The technique described here is the percutaneous retrograde method we currently practice. A preprocedural time out (±the aid of checklist) is conducted, including need for and dose of antibiotics, glucagon, and dextrose-containing IV fluids; date of last menstrual period (where applicable); radiation protection strategies; any additional procedures to be performed; and any patient-specific precautions (e.g., metabolic issues, allergies, medications, skin issues, etc.).40,41

Most frequently, G and GJ tubes are placed under IV sedation or anesthesia, although placement is possible using local anesthetic only. The inferior margin of the liver, spleen, and left costal margin are identified with ultrasound and marked on the skin with a safe skin marker. The lateral edge of the rectus muscle and the position of the superior epigastric artery may also be outlined. Dilute barium may be infused rectally to outline the transverse colon. The abdomen is then prepped and draped in the usual fashion. Prophylactic antibiotics are given (30 mg/kg IV cephazolin). Glucagon IV (0.2-0.5 mg) may be given to achieve gastric atony and pyloric constriction.42,43 An NG tube is inserted and secured.


A combination of ultrasound and fluoroscopy is used. Air is introduced into the stomach through the NG tube. Once tense, a site is chosen, ideally lateral to the rectus muscle and 2 cm or more from the lower costal margin to allow for growth. Alternatively, the puncture can be in the midline or perhaps (least favored by the author) through the rectus muscle and sheath. Local anesthetic (Xylocaine 1%, 0.5 mL/kg; or bupivacaine 0.25%, 1 mL/kg) is infiltrated down to the peritoneum. A small skin incision is made. The stomach is punctured using an 18G needle preloaded with a single pediatric RAS (Cook Medical, Bloomington, Ind.), using a short, sharp, fairly vertical stab, and confirmed with contrast. The RAS is deployed into the stomach with a 0.035-inch straight short guidewire. It is our practice currently to use only one RAS; others may choose to use any number from none to four. The needle is removed over the wire, and slight tension is maintained on the end of the thread with a small forceps for gastropexy. The tract is dilated over the wire using the appropriate-sized dilator and holding additional tension on the RAS thread. The dilator is then exchanged for a pigtail catheter. The position is confirmed with contrast injection (±additional air in stomach via NG) in posteroanterior, lateral, and various oblique projections to document that it is intragastric (gastric rugae outlined with contrast, rotation of the pigtail freely in the gastric lumen, movement of the NG) and clear of other bowel loops (steep craniocaudal x-ray projection showing tube separate from colon). The thread of the RAS is wound around a small roll of gauze until it is gently taut and secured. The NG tube and G tube are secured and put to gravity drainage. Colonic barium is drained via the rectal tube, which is then removed.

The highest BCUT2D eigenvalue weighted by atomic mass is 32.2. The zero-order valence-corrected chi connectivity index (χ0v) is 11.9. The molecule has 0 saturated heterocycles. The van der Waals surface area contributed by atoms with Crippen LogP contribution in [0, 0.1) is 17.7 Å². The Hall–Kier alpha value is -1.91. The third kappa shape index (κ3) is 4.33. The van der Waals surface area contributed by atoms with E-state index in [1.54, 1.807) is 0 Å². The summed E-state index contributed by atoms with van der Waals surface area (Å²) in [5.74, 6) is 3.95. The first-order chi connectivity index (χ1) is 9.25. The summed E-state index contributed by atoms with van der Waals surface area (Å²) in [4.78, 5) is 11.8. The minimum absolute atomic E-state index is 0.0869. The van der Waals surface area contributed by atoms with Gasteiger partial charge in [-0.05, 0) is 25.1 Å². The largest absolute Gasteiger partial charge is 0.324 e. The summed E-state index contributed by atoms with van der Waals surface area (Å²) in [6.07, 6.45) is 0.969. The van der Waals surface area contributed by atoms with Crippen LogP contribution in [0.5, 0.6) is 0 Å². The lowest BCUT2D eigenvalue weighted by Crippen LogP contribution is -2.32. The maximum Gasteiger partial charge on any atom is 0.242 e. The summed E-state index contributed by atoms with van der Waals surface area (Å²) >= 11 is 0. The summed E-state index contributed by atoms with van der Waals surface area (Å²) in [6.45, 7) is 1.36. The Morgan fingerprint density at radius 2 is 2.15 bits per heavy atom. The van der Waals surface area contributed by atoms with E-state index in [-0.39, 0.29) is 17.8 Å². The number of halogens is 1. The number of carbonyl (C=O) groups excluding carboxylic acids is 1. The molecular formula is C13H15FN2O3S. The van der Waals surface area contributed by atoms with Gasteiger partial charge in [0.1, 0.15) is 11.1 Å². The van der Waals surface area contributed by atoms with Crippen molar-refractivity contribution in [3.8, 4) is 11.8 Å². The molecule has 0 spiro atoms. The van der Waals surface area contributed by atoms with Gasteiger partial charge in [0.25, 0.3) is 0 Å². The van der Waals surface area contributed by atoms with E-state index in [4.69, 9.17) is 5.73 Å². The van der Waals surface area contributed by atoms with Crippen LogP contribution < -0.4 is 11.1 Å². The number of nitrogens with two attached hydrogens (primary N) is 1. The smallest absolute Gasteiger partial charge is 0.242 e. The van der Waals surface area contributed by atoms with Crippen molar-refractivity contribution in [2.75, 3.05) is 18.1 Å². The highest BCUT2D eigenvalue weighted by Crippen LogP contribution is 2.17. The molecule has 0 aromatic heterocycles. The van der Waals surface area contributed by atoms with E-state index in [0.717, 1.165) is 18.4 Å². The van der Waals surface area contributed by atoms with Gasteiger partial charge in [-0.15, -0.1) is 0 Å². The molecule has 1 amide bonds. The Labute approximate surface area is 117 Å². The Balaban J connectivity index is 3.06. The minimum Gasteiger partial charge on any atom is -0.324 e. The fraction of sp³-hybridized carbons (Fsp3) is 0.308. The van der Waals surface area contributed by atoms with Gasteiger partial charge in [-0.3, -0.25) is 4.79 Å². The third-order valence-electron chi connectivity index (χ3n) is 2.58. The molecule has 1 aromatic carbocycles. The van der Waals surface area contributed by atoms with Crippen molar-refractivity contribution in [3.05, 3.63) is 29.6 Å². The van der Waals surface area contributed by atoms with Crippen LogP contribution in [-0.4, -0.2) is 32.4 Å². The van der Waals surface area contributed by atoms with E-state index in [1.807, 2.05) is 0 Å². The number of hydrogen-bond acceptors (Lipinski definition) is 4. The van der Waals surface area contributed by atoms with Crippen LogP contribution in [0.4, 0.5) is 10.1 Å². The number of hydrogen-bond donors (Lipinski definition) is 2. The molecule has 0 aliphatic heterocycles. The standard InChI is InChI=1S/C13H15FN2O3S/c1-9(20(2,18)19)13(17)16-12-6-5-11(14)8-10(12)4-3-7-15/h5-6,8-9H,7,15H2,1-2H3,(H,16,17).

When placing a GJ tube, some interventionalists may omit the use of barium and glucagon. However, both can be used without interfering with the safe and successful insertion of a GJ tube. The initial steps are as outlined for gastrostomy. The RAS is deployed with a long 0.035-inch floppy-tipped wire (e.g., Bentson [Cook Medical]) and the needle removed. Using a directional catheter (e.g., 5F JB1 [Cook Medical]) advanced directly over the wire, it is directed to the pylorus and negotiated through the duodenum and into the upper jejunum. The catheter is then removed, the tract dilated to the required size, and the GJ then placed over the wire. The retention mechanism is secured, the GJ position confirmed with contrast, the NG put to straight drainage, and the GJ tube is capped off.

Antegrade Gastrostomy Tube Placement

This “push-pull” method is favored by some centers; insertion is more complicated but has the advantage of greater tube security and less risk of dislodgement.44,45 Access to the stomach is obtained through the mouth with a wire and snare. The esophagus must be patent. The stomach is punctured from outside, aiming for the open snare in the stomach. The wire is snared and exteriorized through the mouth. The G tube is pulled down through the esophagus using a loop mechanism that draws the tube and its bumper into the stomach and out the abdominal wall antegradely. The external bumper is then advanced snug to the abdominal wall. The tube is trimmed to length.4446

Dec 23, 2015 | Posted by in INTERVENTIONAL RADIOLOGY | Comments Off on Pediatric Gastrostomy and Gastrojejunostomy